The impact of the distance metric and measure on SMOTE-based techniques in software defect prediction

Research output: Journal Publications and Reviews (RGC: 21, 22, 62)21_Publication in refereed journalpeer-review

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Original languageEnglish
Article number106742
Journal / PublicationInformation and Software Technology
Volume142
Online published16 Oct 2021
Publication statusPublished - Feb 2022

Abstract

Context: In software defect prediction, SMOTE-based techniques are widely adopted to alleviate the class imbalance problem. SMOTE-based techniques select instances close in the distance to synthesize minority class instances, ensuring few noise instances are generated. 
Objective: However, recent studies show that selecting instances far away effectively increases the diversity and alleviates the overgeneralization brought by SMOTE-based techniques. To investigate the relationship between the distance of the selected instances and the performances of SMOTE-based techniques, we carry out this study. 
Method: We first conduct experiments to empirically investigate the impact of the distance between the instances on the performances of three common SMOTE-based techniques. Based on the experimental result, we improve a recently proposed oversampling technique-SMOTUNED.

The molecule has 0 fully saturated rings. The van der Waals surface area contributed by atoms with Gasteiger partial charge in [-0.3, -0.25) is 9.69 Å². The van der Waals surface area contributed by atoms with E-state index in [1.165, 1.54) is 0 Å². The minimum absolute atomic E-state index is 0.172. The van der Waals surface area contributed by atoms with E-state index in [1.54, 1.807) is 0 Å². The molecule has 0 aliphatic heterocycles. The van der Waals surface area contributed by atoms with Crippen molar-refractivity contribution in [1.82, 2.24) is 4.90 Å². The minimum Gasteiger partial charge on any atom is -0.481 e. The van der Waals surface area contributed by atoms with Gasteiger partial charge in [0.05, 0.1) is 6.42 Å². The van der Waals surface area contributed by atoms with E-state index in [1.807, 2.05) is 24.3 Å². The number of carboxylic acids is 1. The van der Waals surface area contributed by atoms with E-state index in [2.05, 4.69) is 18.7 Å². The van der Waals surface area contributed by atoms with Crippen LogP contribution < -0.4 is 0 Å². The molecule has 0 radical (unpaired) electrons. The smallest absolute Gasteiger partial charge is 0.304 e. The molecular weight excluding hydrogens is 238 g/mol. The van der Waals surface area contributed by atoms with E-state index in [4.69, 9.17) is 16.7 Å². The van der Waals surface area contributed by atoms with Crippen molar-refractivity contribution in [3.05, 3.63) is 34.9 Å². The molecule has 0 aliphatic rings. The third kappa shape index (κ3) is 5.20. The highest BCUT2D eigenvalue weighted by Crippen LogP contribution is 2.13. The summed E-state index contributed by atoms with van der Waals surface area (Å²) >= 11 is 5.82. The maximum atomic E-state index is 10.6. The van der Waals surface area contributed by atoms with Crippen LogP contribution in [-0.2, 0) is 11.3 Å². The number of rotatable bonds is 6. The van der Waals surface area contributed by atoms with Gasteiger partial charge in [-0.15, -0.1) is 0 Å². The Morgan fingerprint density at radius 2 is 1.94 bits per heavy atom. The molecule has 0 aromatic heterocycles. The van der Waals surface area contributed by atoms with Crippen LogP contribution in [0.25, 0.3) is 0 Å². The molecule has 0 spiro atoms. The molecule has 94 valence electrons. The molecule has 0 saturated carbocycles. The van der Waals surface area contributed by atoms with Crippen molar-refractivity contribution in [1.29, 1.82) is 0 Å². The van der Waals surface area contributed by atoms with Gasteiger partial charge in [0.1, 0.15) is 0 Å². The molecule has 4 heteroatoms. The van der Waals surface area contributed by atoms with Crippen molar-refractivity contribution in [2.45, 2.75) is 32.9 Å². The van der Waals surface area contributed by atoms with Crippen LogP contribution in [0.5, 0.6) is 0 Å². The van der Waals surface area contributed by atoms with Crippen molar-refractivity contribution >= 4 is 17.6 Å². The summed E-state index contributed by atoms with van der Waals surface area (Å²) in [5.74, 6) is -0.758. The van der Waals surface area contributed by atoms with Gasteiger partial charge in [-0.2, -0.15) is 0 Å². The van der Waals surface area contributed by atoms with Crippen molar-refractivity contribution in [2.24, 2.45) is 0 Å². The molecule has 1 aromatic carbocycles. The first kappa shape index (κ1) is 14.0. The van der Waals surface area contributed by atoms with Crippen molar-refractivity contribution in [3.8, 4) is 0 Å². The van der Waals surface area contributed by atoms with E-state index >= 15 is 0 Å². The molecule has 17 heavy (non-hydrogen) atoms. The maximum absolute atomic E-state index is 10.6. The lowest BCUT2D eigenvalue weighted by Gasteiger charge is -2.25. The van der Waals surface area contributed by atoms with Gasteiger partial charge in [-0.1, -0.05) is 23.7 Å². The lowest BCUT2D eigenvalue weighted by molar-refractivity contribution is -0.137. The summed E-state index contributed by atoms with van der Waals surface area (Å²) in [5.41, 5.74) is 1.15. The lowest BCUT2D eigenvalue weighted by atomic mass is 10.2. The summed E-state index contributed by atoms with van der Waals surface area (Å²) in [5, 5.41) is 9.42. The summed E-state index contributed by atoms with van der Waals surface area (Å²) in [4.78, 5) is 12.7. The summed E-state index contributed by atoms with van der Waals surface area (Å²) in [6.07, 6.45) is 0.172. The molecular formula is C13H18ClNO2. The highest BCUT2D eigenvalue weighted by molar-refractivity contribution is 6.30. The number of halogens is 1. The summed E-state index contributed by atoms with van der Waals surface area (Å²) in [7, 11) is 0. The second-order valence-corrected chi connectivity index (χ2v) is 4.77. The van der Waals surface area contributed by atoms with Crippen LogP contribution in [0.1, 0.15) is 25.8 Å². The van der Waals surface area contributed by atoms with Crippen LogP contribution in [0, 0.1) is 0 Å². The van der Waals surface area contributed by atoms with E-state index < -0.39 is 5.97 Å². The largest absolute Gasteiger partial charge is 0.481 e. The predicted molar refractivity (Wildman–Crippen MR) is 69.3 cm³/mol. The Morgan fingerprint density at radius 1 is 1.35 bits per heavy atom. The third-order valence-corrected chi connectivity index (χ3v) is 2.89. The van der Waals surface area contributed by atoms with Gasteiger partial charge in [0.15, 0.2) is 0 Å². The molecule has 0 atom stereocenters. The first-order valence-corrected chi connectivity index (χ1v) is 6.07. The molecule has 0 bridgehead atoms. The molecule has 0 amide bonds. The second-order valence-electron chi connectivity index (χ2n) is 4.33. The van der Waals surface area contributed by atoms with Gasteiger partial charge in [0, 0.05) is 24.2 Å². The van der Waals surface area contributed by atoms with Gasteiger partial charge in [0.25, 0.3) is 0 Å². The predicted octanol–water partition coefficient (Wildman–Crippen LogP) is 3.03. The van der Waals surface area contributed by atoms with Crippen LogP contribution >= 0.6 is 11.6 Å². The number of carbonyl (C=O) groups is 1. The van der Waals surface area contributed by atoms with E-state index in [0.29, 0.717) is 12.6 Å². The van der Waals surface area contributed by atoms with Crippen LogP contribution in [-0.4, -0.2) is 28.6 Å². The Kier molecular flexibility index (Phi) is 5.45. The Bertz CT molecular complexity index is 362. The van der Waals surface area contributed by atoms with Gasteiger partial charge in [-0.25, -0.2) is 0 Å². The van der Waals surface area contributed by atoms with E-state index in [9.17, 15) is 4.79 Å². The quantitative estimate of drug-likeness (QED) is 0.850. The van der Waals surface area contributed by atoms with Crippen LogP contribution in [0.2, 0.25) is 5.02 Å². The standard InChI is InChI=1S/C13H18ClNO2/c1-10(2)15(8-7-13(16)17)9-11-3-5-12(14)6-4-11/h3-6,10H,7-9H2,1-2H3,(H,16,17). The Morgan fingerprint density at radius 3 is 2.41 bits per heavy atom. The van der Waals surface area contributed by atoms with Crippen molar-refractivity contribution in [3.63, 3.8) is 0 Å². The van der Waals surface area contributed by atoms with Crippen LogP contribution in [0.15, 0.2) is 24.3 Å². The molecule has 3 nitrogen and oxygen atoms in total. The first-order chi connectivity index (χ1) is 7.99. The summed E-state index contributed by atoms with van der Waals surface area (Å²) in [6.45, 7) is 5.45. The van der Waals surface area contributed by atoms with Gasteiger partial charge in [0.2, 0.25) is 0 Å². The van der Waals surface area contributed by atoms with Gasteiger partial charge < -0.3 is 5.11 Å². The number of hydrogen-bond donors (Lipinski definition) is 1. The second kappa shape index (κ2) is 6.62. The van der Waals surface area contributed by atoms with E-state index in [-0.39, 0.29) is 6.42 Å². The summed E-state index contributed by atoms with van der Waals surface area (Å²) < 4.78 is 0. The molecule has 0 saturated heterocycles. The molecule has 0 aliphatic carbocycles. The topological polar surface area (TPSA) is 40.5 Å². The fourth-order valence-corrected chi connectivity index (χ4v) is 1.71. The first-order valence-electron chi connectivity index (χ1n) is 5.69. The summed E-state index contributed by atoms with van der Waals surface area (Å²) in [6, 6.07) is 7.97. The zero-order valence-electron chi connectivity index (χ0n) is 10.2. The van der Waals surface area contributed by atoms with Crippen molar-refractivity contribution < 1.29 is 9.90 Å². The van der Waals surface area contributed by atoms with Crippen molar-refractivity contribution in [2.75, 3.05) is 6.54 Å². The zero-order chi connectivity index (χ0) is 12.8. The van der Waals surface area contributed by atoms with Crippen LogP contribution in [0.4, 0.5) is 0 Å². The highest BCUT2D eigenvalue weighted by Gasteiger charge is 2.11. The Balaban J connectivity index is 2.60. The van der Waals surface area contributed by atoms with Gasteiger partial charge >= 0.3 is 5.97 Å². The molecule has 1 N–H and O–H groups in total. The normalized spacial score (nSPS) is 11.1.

Results: The experimental results on five common classifiers across 30 imbalanced datasets from the PROMISE repository show that (1) the selection of the distance metric has little impact on the performances of SMOTE-based techniques, (2) as long as the number of synthesized noise instances is not beyond the noise-resistant ability of classifiers, the overall performances measured by AUC and balance of SMOTE-based techniques are not significantly affected by the distance between instances, and (3) the probability of detection (pd) and the probability of false alarm (pf) values of SMOTE-based techniques are significantly affected by the distance between the selected instances. The larger the distance between the selected instances is, the lower the pd and pf values SMOTE-based techniques obtain. The performance of the improved SMOTUNED is similar to that of the original SMOTUNED, but the improved SMOTUNED dramatically decreases the execution time of the original SMOTUNED. 
Conclusion: By controlling the distance, different pd and pf values can be obtained. The diversity of SMOTE-based techniques can be improved, and the overgeneralization can be avoided.

Research Area(s)

  • Class imbalance, Defect prediction, Distance metric, Empirical software engineering, Synthetic minority oversampling TEchnique